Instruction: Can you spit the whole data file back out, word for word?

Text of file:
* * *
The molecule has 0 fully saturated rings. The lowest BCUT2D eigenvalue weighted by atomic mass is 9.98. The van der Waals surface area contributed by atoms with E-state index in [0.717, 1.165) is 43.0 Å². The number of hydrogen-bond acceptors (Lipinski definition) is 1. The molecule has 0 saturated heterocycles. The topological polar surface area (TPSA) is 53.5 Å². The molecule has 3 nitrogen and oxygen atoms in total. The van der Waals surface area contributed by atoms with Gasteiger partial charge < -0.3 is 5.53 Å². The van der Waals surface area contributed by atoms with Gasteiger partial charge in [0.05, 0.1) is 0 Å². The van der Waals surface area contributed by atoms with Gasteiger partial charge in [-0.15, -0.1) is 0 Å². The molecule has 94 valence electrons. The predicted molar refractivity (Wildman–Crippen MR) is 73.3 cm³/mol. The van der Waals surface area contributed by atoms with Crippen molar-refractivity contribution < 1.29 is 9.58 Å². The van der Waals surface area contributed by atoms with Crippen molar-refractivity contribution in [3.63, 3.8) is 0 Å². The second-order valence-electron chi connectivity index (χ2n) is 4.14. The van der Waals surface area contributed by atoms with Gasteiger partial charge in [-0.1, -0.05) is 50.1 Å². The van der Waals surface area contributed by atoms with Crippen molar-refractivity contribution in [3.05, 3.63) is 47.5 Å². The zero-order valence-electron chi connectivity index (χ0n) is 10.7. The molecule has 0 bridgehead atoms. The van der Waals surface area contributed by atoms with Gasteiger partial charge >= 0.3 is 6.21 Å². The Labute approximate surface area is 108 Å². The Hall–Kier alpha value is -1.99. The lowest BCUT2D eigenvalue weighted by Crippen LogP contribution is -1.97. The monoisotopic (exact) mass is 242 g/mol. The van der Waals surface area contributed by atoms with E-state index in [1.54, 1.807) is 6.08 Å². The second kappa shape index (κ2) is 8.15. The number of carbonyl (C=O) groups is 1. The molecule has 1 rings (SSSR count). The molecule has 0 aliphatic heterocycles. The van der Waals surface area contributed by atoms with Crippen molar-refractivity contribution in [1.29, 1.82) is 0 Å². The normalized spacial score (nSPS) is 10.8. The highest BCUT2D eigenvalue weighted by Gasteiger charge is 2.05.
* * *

The molecule has 0 fully saturated rings. The lowest BCUT2D eigenvalue weighted by atomic mass is 9.98. The van der Waals surface area contributed by atoms with E-state index in [0.717, 1.165) is 43.0 Å². The number of hydrogen-bond acceptors (Lipinski definition) is 1. The molecule has 0 saturated heterocycles. The topological polar surface area (TPSA) is 53.5 Å². The molecule has 3 nitrogen and oxygen atoms in total. The van der Waals surface area contributed by atoms with Gasteiger partial charge < -0.3 is 5.53 Å². The van der Waals surface area contributed by atoms with Gasteiger partial charge in [0.05, 0.1) is 0 Å². The van der Waals surface area contributed by atoms with Gasteiger partial charge in [-0.15, -0.1) is 0 Å². The molecule has 94 valence electrons. The predicted molar refractivity (Wildman–Crippen MR) is 73.3 cm³/mol. The van der Waals surface area contributed by atoms with Crippen molar-refractivity contribution < 1.29 is 9.58 Å². The van der Waals surface area contributed by atoms with Crippen molar-refractivity contribution in [3.63, 3.8) is 0 Å². The second-order valence-electron chi connectivity index (χ2n) is 4.14. The van der Waals surface area contributed by atoms with Gasteiger partial charge in [-0.1, -0.05) is 50.1 Å². The van der Waals surface area contributed by atoms with Crippen molar-refractivity contribution in [3.05, 3.63) is 47.5 Å². The zero-order valence-electron chi connectivity index (χ0n) is 10.7. The molecule has 0 bridgehead atoms. The van der Waals surface area contributed by atoms with Gasteiger partial charge >= 0.3 is 6.21 Å². The Labute approximate surface area is 108 Å². The Hall–Kier alpha value is -1.99. The lowest BCUT2D eigenvalue weighted by Crippen LogP contribution is -1.97. The monoisotopic (exact) mass is 242 g/mol. The van der Waals surface area contributed by atoms with E-state index in [1.54, 1.807) is 6.08 Å². The second kappa shape index (κ2) is 8.15. The number of carbonyl (C=O) groups is 1. The molecule has 1 rings (SSSR count). The molecule has 0 aliphatic heterocycles. The van der Waals surface area contributed by atoms with Crippen molar-refractivity contribution in [1.29, 1.82) is 0 Å². The normalized spacial score (nSPS) is 10.8. The highest BCUT2D eigenvalue weighted by Gasteiger charge is 2.05.